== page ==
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In 2016, approximately 1 out of every 13 people in the United States needed treatment for substance abuse or addiction, the National Survey on Drug Use and Health (NSDUH) reports. One of the side effects of drug and alcohol addiction is physical dependence, which can mean difficult withdrawal symptoms when a person attempts to stop using the substance. Withdrawal symptoms can be both physically and emotionally intense, and even life-threatening in some cases. For this reason, detox programs are often a necessary first step in the recovery process.
Detox programs should be offered as part of a comprehensive addiction treatment program or at least as an option before entering into a program. Detox can help a person to become physically stable and ready for a complete treatment program.
An evaluation by trained substance abuse, medical, and/or mental health professionals can help determine what level of care is optimal for each individual and what type of program will be most beneficial to promote addiction recovery. Not all detox programs are exactly the same, and there are several factors to consider when selecting one.
The National Institute on Drug Abuse (NIDA) publishes that there are more than 14,500 dedicated drug treatment centers in the United States. There are a lot of choices when it comes to choosing an addiction treatment and detox program.
One of the first things to consider is what type of care is needed. There basically two main types of detox programs: inpatient and outpatient. Outpatient detox can also be referred to as ambulatory detox, which basically just means that a person can come and go during treatment and does not stay in a center around the clock. Inpatient detox usually lasts 7–10 days, and a person will reside in a monitored and specialized facility where they can be supervised and cared for 24/7. Inpatient detox can also be medically managed, called medical detox, which involves the use of medications to control and minimize significant withdrawal symptoms.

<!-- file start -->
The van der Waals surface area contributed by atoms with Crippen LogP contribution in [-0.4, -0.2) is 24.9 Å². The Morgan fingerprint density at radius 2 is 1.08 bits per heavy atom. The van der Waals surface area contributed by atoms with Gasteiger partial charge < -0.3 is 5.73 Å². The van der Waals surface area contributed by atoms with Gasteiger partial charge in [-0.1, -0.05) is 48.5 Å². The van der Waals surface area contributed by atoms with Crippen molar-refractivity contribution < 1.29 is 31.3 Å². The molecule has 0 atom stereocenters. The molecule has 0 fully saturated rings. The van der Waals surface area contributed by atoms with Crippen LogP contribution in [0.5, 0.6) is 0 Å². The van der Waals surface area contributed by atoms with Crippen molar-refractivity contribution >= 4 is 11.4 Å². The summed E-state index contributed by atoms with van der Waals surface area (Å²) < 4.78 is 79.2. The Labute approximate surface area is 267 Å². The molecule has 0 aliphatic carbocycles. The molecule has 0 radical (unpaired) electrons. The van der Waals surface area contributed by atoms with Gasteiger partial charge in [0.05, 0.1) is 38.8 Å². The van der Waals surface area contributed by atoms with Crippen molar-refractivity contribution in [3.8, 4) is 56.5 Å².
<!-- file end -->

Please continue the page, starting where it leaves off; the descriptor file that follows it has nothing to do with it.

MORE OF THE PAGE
Outpatient detox may be most beneficial for people who do not struggle with a high level of physical drug dependence. This is generally for those who only suffer from mild to moderate withdrawal symptoms. Inpatient medical detox is optimal when a person battles intense withdrawal symptoms that may even become life-threatening.
Medical detox provides the highest level of care, as vital signs are monitored and stabilized as needed, and complications can be attended to on the spot. Withdrawal from opioid and benzodiazepine drugs, as well as alcohol, can involve difficult withdrawal symptoms. As a result, detox from these substances should not be attempted at home; medical detox is required.
There is a third type of detox program, known as rapid detox, which is often advertised as a fast, easy solution to opioid withdrawal. This type of program is not recommended, and the Centers for Disease Control and Prevention (CDC) warns that it can even be dangerous. Rapid detox programs put patients under sedation and attempt to flush the drugs out with medications. These programs are not widely accepted or endorsed by the medical community, and they can have potentially life-threatening outcomes.